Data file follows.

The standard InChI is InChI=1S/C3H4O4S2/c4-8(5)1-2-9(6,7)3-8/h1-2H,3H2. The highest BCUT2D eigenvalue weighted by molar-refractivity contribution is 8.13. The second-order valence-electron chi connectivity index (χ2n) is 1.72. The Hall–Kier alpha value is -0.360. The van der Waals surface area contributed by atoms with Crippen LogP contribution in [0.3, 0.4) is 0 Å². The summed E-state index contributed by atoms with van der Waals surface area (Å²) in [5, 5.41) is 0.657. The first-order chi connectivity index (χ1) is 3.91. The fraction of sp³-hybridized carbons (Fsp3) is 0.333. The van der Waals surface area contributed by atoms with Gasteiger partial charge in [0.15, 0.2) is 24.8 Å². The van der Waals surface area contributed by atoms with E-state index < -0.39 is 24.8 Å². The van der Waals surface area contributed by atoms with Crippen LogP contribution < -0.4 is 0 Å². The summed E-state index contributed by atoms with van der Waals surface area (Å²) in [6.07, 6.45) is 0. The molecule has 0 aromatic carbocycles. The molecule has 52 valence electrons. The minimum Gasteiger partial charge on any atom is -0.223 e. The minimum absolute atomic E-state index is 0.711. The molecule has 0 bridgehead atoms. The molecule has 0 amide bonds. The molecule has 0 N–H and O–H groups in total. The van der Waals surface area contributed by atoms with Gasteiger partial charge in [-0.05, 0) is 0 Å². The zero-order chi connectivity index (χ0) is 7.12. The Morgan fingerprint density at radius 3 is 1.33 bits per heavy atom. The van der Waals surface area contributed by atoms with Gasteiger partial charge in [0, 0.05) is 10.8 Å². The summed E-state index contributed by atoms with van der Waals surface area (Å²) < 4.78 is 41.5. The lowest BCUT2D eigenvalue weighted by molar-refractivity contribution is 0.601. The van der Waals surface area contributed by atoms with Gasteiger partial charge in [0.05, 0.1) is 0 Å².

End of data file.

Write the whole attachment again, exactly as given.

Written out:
The standard InChI is InChI=1S/C3H4O4S2/c4-8(5)1-2-9(6,7)3-8/h1-2H,3H2. The highest BCUT2D eigenvalue weighted by molar-refractivity contribution is 8.13. The second-order valence-electron chi connectivity index (χ2n) is 1.72. The Hall–Kier alpha value is -0.360. The van der Waals surface area contributed by atoms with Crippen LogP contribution in [0.3, 0.4) is 0 Å². The summed E-state index contributed by atoms with van der Waals surface area (Å²) in [5, 5.41) is 0.657. The first-order chi connectivity index (χ1) is 3.91. The fraction of sp³-hybridized carbons (Fsp3) is 0.333. The van der Waals surface area contributed by atoms with Gasteiger partial charge in [0.15, 0.2) is 24.8 Å². The van der Waals surface area contributed by atoms with E-state index < -0.39 is 24.8 Å². The van der Waals surface area contributed by atoms with Crippen LogP contribution < -0.4 is 0 Å². The summed E-state index contributed by atoms with van der Waals surface area (Å²) in [6.07, 6.45) is 0. The molecule has 0 aromatic carbocycles. The molecule has 52 valence electrons. The minimum Gasteiger partial charge on any atom is -0.223 e. The minimum absolute atomic E-state index is 0.711. The molecule has 0 bridgehead atoms. The molecule has 0 amide bonds. The molecule has 0 N–H and O–H groups in total. The van der Waals surface area contributed by atoms with Gasteiger partial charge in [-0.05, 0) is 0 Å². The zero-order chi connectivity index (χ0) is 7.12. The Morgan fingerprint density at radius 3 is 1.33 bits per heavy atom. The van der Waals surface area contributed by atoms with Gasteiger partial charge in [0, 0.05) is 10.8 Å². The summed E-state index contributed by atoms with van der Waals surface area (Å²) < 4.78 is 41.5. The lowest BCUT2D eigenvalue weighted by molar-refractivity contribution is 0.601. The van der Waals surface area contributed by atoms with Gasteiger partial charge in [0.05, 0.1) is 0 Å².